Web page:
MEMPHIS, Tenn. — Count on Bishop Ed Stephens Jr. to always come with something fresh.


“I believe in the principle of neuroplasticity,” said Stephens, the senior pastor at Golden Gate Cathedral for the past three decades. “It works with these children.”

He’s talking about stretching the minds of children, really young ones, preschool-age kids.

“PreK is the way to really dive in and move the needle,” Stephens said. “It will begin to give — particularly children who are Black and Brown children — it will begin to give them a level field to play, ‘Because I can read!'”

For the past 18 years, Golden Gate Cathedral’s giveaway of backpacks and school supplies for children in preschool through sixth grade has been a tangible way to send families into the academic year with a little momentum. That happens again July 30 from 10 a.m.-noon in the gym at STAR Academy Charter School, 3240 James Rd.

Keeping it fresh, though, Stephens is adding something to those backpacks and school supplies — Waterford Upstart.

“It’s about setting up kids for success,” national spokesperson Kim Fischer said.

The partnership between Golden Gate Cathedral and positions parents and caregivers with children entering kindergarten in the fall of 2023 to register for Waterford Upstart, the adaptive, no-cost, at-home program used 15 minutes a day, five days a week in the year leading up to kindergarten. The program comes with a laptop computer and, if needed, internet access. Caregivers also receive phone calls from a coach offering teaching tips.

Philanthropic funding is covering 200 Waterford Upstart slots in Shelby County. Stephens wants all of them filled by the time Golden Gate’s giveaway wraps up.

“There is so much data out there,” Stephens said. “The data suggests that a lot of our children come into the education arena already two grades out of the loop.”

Rising first-grader Joseph Blackburn is not one of them.

“I’m going to be honest with you,” said Kira Blackburn, Joseph’s mom. “When he went to kindergarten, his teacher used to actually tell me that he could tell that he went to a PreK.”

Joseph, 6, did not attend a traditional, brick-and-mortar preschool.

“He just did Waterford,” said Blackburn, who lives in Memphis. “It helped give me the tools that I needed. When he did start school, they were telling me he’s so advanced for him to be in kindergarten.”

Joseph walked into kindergarten counting to 10 and recognizing colors, shapes and the alphabet, including the sounds associated with those letters, Blackburn said. His kindergarten teacher wound up tweaking the lesson plans in order to keep the kid from getting bored, she said.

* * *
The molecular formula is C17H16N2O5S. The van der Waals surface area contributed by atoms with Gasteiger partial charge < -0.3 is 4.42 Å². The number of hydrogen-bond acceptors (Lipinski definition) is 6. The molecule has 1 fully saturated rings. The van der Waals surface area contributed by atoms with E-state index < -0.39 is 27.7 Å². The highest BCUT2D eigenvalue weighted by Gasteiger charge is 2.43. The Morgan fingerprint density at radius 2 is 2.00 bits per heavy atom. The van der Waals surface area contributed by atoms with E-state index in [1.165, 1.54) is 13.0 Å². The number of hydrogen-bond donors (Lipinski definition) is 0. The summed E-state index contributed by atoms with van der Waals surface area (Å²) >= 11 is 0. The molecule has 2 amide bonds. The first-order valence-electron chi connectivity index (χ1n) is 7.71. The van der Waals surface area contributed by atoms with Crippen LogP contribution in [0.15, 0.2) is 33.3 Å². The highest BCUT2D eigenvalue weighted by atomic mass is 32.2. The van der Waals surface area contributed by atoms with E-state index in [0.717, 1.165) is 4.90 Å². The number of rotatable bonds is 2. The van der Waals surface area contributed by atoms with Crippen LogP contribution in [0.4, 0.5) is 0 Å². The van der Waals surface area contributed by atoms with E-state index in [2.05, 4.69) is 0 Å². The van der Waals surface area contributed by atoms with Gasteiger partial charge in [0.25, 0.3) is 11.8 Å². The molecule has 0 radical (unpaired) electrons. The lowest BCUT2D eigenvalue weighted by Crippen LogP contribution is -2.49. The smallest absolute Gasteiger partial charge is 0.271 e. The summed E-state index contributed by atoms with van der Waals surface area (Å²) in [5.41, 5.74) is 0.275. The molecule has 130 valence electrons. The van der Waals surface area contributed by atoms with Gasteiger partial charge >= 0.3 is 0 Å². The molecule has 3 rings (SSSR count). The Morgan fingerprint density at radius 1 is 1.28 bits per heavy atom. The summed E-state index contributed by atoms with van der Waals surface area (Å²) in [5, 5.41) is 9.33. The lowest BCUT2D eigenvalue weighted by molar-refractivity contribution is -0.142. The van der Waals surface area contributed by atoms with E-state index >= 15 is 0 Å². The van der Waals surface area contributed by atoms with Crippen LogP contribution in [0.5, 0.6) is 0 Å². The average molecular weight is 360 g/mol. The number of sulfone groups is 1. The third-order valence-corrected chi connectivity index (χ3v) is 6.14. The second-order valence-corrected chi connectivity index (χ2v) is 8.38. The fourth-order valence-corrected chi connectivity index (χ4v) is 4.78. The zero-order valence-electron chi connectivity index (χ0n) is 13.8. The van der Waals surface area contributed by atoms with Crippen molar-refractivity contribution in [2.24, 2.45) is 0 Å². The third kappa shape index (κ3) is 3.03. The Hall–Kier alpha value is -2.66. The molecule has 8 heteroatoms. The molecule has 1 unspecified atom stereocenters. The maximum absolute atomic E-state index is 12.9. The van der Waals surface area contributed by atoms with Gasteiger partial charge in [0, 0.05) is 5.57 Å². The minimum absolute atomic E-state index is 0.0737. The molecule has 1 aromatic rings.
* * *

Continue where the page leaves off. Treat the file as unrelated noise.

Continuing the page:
“[The teacher] actually started giving him a little bit of first-grade work,” Blackburn said.

That’s the vision, Stephens said.

“I knew that if we could get them to where they could read — and I do mean reading with comprehension — then you’re good for life, whether you go on to the trade school or you go on to four-year colleges or in graduate school, et cetera. Whatever your choice of career path happens to be, you have to know how to read.”

Across the country, reading levels among young children are down. The pandemic is responsible for some of that, and it also exposed needs in the greater Memphis community, the bishop said.

“We did not know the magnitude of homes that did not even have wifi,” Stephens said. “You would think that everybody has it. Nope! Wrong, everybody does not have it.”

Blackburn didn’t. She didn’t have a computer in her home, either. Waterford Upstart filled that gap.

Memphis mom Kimberly Haynes already has snagged one of those 200 Waterford Upstart slots for her son, Jamison Miller. He’s 4 and goes to preschool at Red Robin’s Academy. She will use Waterford Upstart at home to reinforce what Jamison is learning in preschool. Haynes said the program will allow her to provide a solid academic structure for Jamison.

“When I say you gotta get creative to gain their attention, it’s from me rapping certain songs,” said Haynes, chuckling. “You have to relate to what’s going on now, current. It is very hard to teach, especially a 4-year-old.”

Blackburn said her Waterford Upstart coach enabled her to figure out her son’s learning style.

“He’s a visual learner. He grabs on to things more if it’s being shown to him, especially when it comes to math,” Blackburn said. “Sometimes, as adults, we’re thinking, ‘Why don’t they get it the way that we get it?’

“It helped me have a little bit more patience with him, because everybody doesn’t learn the same.”

Reading, writing, rapping — and Waterford.

“Give it a chance. I know it sounds like it’s too good to be true, but give it a chance and see all that it has to offer. They’ll be your biggest support when you don’t feel like you can do it,” Blackburn said. “Overall, just makes you a better parent.”

Parents and caregivers may register at